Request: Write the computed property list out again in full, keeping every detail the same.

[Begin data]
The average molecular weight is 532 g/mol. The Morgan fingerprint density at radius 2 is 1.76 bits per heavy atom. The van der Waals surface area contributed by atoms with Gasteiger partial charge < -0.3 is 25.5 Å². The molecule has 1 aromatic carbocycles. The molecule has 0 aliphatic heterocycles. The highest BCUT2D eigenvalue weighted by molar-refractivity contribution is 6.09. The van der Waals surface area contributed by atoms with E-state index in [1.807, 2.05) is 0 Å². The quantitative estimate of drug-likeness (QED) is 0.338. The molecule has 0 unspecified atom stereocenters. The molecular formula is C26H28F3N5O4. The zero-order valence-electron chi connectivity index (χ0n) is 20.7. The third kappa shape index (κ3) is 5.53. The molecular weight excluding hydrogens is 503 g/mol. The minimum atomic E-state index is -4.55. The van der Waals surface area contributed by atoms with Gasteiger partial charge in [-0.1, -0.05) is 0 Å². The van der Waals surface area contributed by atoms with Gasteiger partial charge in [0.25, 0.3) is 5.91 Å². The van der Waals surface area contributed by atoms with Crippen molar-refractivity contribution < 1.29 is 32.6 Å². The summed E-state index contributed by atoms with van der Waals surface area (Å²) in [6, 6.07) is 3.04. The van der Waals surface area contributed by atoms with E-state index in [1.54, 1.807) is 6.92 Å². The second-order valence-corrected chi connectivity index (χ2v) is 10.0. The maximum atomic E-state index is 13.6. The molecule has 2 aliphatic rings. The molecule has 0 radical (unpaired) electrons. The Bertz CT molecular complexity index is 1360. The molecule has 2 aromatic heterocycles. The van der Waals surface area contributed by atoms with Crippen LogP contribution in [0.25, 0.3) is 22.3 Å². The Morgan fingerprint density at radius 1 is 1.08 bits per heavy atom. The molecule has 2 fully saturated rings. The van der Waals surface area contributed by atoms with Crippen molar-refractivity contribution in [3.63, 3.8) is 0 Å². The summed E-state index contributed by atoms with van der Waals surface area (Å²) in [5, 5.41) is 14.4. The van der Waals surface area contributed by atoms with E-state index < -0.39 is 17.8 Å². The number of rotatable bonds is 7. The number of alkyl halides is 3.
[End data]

The average molecular weight is 532 g/mol. The Morgan fingerprint density at radius 2 is 1.76 bits per heavy atom. The van der Waals surface area contributed by atoms with Gasteiger partial charge < -0.3 is 25.5 Å². The molecule has 1 aromatic carbocycles. The molecule has 0 aliphatic heterocycles. The highest BCUT2D eigenvalue weighted by molar-refractivity contribution is 6.09. The van der Waals surface area contributed by atoms with E-state index in [1.807, 2.05) is 0 Å². The quantitative estimate of drug-likeness (QED) is 0.338. The molecule has 0 unspecified atom stereocenters. The molecular formula is C26H28F3N5O4. The zero-order valence-electron chi connectivity index (χ0n) is 20.7. The third kappa shape index (κ3) is 5.53. The molecular weight excluding hydrogens is 503 g/mol. The minimum atomic E-state index is -4.55. The van der Waals surface area contributed by atoms with Gasteiger partial charge in [-0.1, -0.05) is 0 Å². The van der Waals surface area contributed by atoms with Gasteiger partial charge in [0.25, 0.3) is 5.91 Å². The van der Waals surface area contributed by atoms with Crippen molar-refractivity contribution < 1.29 is 32.6 Å². The summed E-state index contributed by atoms with van der Waals surface area (Å²) in [6, 6.07) is 3.04. The van der Waals surface area contributed by atoms with E-state index in [1.54, 1.807) is 6.92 Å². The second-order valence-corrected chi connectivity index (χ2v) is 10.0. The maximum atomic E-state index is 13.6. The molecule has 2 aliphatic rings. The molecule has 0 radical (unpaired) electrons. The Bertz CT molecular complexity index is 1360. The molecule has 2 aromatic heterocycles. The van der Waals surface area contributed by atoms with Crippen LogP contribution in [0.25, 0.3) is 22.3 Å². The Morgan fingerprint density at radius 1 is 1.08 bits per heavy atom. The molecule has 2 fully saturated rings. The van der Waals surface area contributed by atoms with Crippen molar-refractivity contribution in [3.63, 3.8) is 0 Å². The summed E-state index contributed by atoms with van der Waals surface area (Å²) in [5, 5.41) is 14.4. The van der Waals surface area contributed by atoms with E-state index < -0.39 is 17.8 Å². The number of rotatable bonds is 7. The number of alkyl halides is 3.